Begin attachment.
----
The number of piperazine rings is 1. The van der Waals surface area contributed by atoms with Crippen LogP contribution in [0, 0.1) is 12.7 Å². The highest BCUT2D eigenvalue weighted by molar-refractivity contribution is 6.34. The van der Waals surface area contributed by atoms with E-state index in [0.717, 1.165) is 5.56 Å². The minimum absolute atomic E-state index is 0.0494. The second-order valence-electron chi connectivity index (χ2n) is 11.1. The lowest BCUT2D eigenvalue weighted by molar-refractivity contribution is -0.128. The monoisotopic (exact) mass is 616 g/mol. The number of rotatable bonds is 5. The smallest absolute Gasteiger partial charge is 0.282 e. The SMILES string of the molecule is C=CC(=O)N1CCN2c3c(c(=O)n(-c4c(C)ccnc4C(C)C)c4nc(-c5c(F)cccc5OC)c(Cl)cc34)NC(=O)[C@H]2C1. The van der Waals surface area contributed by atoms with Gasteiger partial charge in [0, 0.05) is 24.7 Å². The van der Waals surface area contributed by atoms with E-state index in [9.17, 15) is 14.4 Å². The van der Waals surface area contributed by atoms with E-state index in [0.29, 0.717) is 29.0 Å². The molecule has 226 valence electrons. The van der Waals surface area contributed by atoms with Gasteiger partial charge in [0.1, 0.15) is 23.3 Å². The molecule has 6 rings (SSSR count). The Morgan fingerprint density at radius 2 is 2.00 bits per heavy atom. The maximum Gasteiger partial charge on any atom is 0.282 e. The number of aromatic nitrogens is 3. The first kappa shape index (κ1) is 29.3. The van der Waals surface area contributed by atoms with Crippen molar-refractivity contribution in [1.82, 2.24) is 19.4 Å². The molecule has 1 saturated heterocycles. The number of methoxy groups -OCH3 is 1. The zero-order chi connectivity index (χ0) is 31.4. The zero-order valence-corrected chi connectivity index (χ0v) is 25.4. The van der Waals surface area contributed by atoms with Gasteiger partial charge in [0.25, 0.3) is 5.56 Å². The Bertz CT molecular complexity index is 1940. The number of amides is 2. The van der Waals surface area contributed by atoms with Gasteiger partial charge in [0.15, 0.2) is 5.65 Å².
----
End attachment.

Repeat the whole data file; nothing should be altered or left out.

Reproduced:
The number of piperazine rings is 1. The van der Waals surface area contributed by atoms with Crippen LogP contribution in [0, 0.1) is 12.7 Å². The highest BCUT2D eigenvalue weighted by molar-refractivity contribution is 6.34. The van der Waals surface area contributed by atoms with E-state index in [0.717, 1.165) is 5.56 Å². The minimum absolute atomic E-state index is 0.0494. The second-order valence-electron chi connectivity index (χ2n) is 11.1. The lowest BCUT2D eigenvalue weighted by molar-refractivity contribution is -0.128. The monoisotopic (exact) mass is 616 g/mol. The number of rotatable bonds is 5. The smallest absolute Gasteiger partial charge is 0.282 e. The SMILES string of the molecule is C=CC(=O)N1CCN2c3c(c(=O)n(-c4c(C)ccnc4C(C)C)c4nc(-c5c(F)cccc5OC)c(Cl)cc34)NC(=O)[C@H]2C1. The van der Waals surface area contributed by atoms with Gasteiger partial charge in [0, 0.05) is 24.7 Å². The van der Waals surface area contributed by atoms with E-state index in [9.17, 15) is 14.4 Å². The van der Waals surface area contributed by atoms with E-state index in [0.29, 0.717) is 29.0 Å². The molecule has 226 valence electrons. The van der Waals surface area contributed by atoms with Gasteiger partial charge in [0.1, 0.15) is 23.3 Å². The molecule has 6 rings (SSSR count). The Morgan fingerprint density at radius 2 is 2.00 bits per heavy atom. The maximum Gasteiger partial charge on any atom is 0.282 e. The number of aromatic nitrogens is 3. The first kappa shape index (κ1) is 29.3. The van der Waals surface area contributed by atoms with Crippen molar-refractivity contribution in [1.82, 2.24) is 19.4 Å². The molecule has 1 saturated heterocycles. The number of methoxy groups -OCH3 is 1. The zero-order chi connectivity index (χ0) is 31.4. The zero-order valence-corrected chi connectivity index (χ0v) is 25.4. The van der Waals surface area contributed by atoms with Gasteiger partial charge in [0.25, 0.3) is 5.56 Å². The Bertz CT molecular complexity index is 1940. The number of amides is 2. The van der Waals surface area contributed by atoms with Gasteiger partial charge in [0.15, 0.2) is 5.65 Å².